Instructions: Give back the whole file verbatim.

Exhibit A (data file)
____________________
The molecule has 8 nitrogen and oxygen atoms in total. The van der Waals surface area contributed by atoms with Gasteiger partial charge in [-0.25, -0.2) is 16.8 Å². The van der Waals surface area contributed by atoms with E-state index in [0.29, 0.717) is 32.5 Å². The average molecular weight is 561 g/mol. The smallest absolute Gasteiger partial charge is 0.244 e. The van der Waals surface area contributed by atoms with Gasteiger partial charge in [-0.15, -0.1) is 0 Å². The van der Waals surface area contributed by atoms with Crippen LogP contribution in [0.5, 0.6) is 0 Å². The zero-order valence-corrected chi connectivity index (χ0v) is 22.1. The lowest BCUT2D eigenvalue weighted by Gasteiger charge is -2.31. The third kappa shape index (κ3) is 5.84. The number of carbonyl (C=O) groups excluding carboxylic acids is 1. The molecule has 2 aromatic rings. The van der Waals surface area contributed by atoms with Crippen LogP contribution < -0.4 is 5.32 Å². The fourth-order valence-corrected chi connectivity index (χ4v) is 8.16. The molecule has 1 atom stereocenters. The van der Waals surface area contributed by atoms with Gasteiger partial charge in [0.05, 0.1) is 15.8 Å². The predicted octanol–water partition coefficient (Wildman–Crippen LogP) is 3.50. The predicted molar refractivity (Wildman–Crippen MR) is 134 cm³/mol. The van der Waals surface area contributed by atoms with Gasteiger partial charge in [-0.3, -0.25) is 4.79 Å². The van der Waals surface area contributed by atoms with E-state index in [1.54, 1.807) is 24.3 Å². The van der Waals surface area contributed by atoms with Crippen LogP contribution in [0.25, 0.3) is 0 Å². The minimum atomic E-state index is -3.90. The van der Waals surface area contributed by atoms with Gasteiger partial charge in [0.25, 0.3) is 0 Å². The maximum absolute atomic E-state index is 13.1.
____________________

The molecule has 8 nitrogen and oxygen atoms in total. The van der Waals surface area contributed by atoms with Gasteiger partial charge in [-0.25, -0.2) is 16.8 Å². The van der Waals surface area contributed by atoms with E-state index in [0.29, 0.717) is 32.5 Å². The average molecular weight is 561 g/mol. The smallest absolute Gasteiger partial charge is 0.244 e. The van der Waals surface area contributed by atoms with Gasteiger partial charge in [-0.15, -0.1) is 0 Å². The van der Waals surface area contributed by atoms with Crippen LogP contribution in [0.5, 0.6) is 0 Å². The zero-order valence-corrected chi connectivity index (χ0v) is 22.1. The lowest BCUT2D eigenvalue weighted by Gasteiger charge is -2.31. The third kappa shape index (κ3) is 5.84. The number of carbonyl (C=O) groups excluding carboxylic acids is 1. The molecule has 2 aromatic rings. The van der Waals surface area contributed by atoms with Crippen LogP contribution < -0.4 is 5.32 Å². The fourth-order valence-corrected chi connectivity index (χ4v) is 8.16. The molecule has 1 atom stereocenters. The van der Waals surface area contributed by atoms with Gasteiger partial charge in [0.05, 0.1) is 15.8 Å². The predicted octanol–water partition coefficient (Wildman–Crippen LogP) is 3.50. The predicted molar refractivity (Wildman–Crippen MR) is 134 cm³/mol. The van der Waals surface area contributed by atoms with Gasteiger partial charge in [-0.3, -0.25) is 4.79 Å². The van der Waals surface area contributed by atoms with E-state index in [1.54, 1.807) is 24.3 Å². The van der Waals surface area contributed by atoms with Crippen LogP contribution in [0.25, 0.3) is 0 Å². The minimum atomic E-state index is -3.90. The van der Waals surface area contributed by atoms with Gasteiger partial charge in [0.25, 0.3) is 0 Å². The maximum absolute atomic E-state index is 13.1.